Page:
Facebook too will be looking at implementing similar functions in its chat app, including the capability of deciding the amount of time the message or image remains visible. This move is a part of Facebook’s blitzkrieg addition of features to its apps including standalone ones like Messenger and Camera.
Destroy your messages after the user receives it on Facebook!
There were rumours raging that Facebook was planning to acquire messaging service WhatsApp. However, it appears that the reports were merely speculative and multiple sources confirmed that they were unfounded. It was revealed that Facebook was actually implementingchanges to its Android app instead.
Facebook has opened up its messenger service to people who aren't registered with the social network, and users can now use Facebook Messenger to chat using only their name and mobile number. Facebook updated its Android app earlier in December to embrace a wider audience base by removing the necessity of being a Facebook member to use the messenger service. It is supposed to help in enticing more non-members to use Facebook services while giving existing users a bonus by letting them chat with friends who are not on the social networking website.
Covering bases of all that’s in vogue with users these days, Facebook had acquired photo editing and sharing app Instagram in September. The deal was valued at $1 billion when the companies agreed to it in April. But Facebook's stock price has lost half of its value since its IPO. With Facebook trading at $18.06 on Aug. 31 when the deal closed, it is worth about $715.3 million – $300 million of it in cash and the rest in stock.
Facebook plans on releasing the Snapchat competitor app within a few weeks, aiming at releasing it before the end of the year. How Facebook will tighten the ropes around the kind of data and photos that are shared through its service, owing to its stringent Terms and Privacy Policies, remains to be seen.
Posted by gkJr. at 5:24 PM
For all those iPhone and iPod touch users who love recording, enhancing and sharing videos on YouTube, Google has launched the YouTube Capture app. Reed Morse, Software Engineer at YouTube, has shared in an official blog post that the newly launched app is the search giant's attempt at speeding up recording, enhancing and sharing videos for users to share with their friends or the whole world.
The app is ready to record as soon as you open it. Once you are done filming your video, you can write a caption, select the audience you want to share it with and then hit Share. The video continues to be uploaded in the background, even if you have minimised the app. Users can decide the audience they want to share their video with – be it private (only the user can see it), unlisted (only those with a link to the video will be able to view it) or public.
Here's a video to introduce you to YouTube Capture:
There are many enemies of a good video, shaky hands being one. As a solution to this common problem, the app allows you to touch up the video with YouTube enhancements like colour correction and stabilisation. Users can even trim the length and add free background music from YouTube. These edits can be added to existing YouTube videos on a user's device, and these can be reverted later on YouTube.com. Interestingly, the app will remind the user to rotate their phone to a horizontal position while recording the video. This way, not only will the videos be of high quality, it will also be devoid of the "Vertical Video Syndrome".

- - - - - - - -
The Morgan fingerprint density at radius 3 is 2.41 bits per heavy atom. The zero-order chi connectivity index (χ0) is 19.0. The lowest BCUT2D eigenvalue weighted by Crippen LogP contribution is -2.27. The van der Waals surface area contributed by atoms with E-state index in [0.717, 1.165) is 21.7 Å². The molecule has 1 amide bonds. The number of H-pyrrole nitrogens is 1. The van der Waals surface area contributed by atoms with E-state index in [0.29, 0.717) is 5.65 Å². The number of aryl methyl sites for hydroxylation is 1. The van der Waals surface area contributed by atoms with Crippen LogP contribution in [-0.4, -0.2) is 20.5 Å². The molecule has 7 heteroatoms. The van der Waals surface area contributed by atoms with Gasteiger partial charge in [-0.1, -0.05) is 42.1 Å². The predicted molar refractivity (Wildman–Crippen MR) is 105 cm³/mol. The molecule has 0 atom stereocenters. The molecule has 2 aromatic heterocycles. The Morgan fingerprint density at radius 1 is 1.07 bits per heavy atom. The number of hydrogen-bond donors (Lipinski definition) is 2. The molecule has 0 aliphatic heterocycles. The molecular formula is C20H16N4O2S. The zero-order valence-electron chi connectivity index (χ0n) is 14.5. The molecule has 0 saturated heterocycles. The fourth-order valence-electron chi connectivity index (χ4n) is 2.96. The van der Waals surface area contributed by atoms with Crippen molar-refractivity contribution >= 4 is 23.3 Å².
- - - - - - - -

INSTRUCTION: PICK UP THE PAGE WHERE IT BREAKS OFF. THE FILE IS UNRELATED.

The app is up for grabs on the App Store. Users can upload their videos to YouTube, Google+, Facebook and Twitter simultaneously. The YouTube Capture app is compatible with iPhone 3GS, iPhone 4, iPhone 4S, iPhone 5, iPod touch (3rd generation), iPod touch (4th generation), iPod touch (5th generation) and iPad. To be able to use this app, users will need devices running iOS 5.0 or later. This app is optimised for iPhone 5. Needless to add, folks at Google are working to bring this app for Android users too.
By way of an official blog post recently, Raul Furnica, Vladimir Vuskovic and Pepijn Crouzen of the YouTube API Team, raised the curtain on the YouTube API version 3.0. YouTube API version 3.0 will enable users to to make better integrated video experiences. Elaborating further, the post adds that the new API is easy to use, courtesy the rich client library support, improved tooling, reference documentation and integration with Google’s common API infrastructure. “Version 3.0 only returns what you ask for and is using JSON rather than XML encoding for greater efficiency. The API introduces new core functionality including Freebase integration via topics, and universal search. If you develop social media management apps, you’ll love channel bulletin post and full subscriber list management, also new in this release. Version 3.0 of the API constitutes the API's biggest overhaul to date and we’re eager for you to try it today!,” the blog post explains.
Posted by gkJr. at 5:23 PM
Posted by gkJr. at 11:48 AM